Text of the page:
New technology gives users the ability to control their bionic prosthetic legs, with their thought

The biotech company Össur, announced the successful development of a bionic leg that is controlled by subconscious thoughts. This new technology employs implanted sensors that send wireless signals to the onboard computer of the prosthetic bionic foot, which activates the subconscious in the brain, which translates into real-time prosthetic control, resulting in more natural responses and movements .

Adjacent limbs controlled by muscular stimuli have been in place since the late 1960s, but technology has severe limitations. The technology essentially works by placing sensors on the skin of the rudimentary limbs, which receive electrical pulses and then control an artificial member, such as an artificial hand. The problem is that sensors collect electrical stimuli from more than one muscle, which degrades performance, requires a lot of practice to work properly, and makes the prosthesis slow, inaccurate and frustrating in its use.

An answer to the problem is to use more accurate sensor settings that make the prosthetic tip, for all its practical uses, controlled by the mind. The method has already been used with great success for the upper limbs and even for artificial hands, but so far oddly this method has not been as successful as the lower limbs.

The problem is that the upper limbs use more of the conscious part of the brain to carry out their various tasks (such as picking up a glass or screwing something with a screwdriver, tasks that require great coordination), while we use the our lower limbs to go from one place to another and their control is done by the subconscious. Essentially the legs have to control themselves with the help of reflexes that are activated by the spinal cord and not by direct commands from the brain.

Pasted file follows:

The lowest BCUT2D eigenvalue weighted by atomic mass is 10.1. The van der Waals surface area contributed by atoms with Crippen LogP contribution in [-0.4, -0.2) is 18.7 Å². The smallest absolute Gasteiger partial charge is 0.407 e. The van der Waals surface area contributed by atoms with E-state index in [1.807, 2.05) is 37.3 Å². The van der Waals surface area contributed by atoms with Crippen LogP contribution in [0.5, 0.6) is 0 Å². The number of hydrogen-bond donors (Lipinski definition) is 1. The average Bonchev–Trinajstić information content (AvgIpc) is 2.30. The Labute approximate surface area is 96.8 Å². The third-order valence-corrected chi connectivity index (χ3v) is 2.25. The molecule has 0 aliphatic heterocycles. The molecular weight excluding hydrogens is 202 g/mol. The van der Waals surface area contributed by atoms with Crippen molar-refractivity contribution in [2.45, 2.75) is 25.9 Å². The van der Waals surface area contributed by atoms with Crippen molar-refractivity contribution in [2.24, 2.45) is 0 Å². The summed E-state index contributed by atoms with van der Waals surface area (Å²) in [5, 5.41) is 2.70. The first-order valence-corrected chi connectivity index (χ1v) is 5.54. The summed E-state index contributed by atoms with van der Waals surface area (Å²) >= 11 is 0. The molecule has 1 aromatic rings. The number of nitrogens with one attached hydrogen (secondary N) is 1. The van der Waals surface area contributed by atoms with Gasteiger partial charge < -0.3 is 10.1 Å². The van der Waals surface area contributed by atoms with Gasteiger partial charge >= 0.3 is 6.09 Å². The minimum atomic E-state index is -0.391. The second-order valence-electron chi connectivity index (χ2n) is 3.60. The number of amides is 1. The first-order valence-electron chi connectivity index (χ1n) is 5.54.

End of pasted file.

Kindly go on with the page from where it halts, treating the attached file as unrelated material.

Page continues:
This new Osssur’s technology, through which the lower limbs are controlled, is intelligently added prostheses that are capable of “real-time” learning and are capable of adapting to the particular gait of the user, as well as the speed of walking but and soil morphology.

The control system works through implanted MyoElectric sensors (IMES), developed by the Alfred Mann Foundation. These sensors, which are in the size of a matchbox, are implanted into specific ruined muscle remnants, where a receptacle in the form of a wire coil, located inside the prosthetic leg, collects the electrical signals emitted by the sensors and the transmit wirelessly to the prosthetic limb computer.

Together the sensors and the prosthesis end act as a kind of spinal cord. Instead of knowingly controlling the prosthesis movements, the user subconsciously sends commands controlling the prosthetic member. Two volunteers used technology for one year as part of the First-in-Man research project. Both volunteers were positive in the use of technology with clinical trials continuing.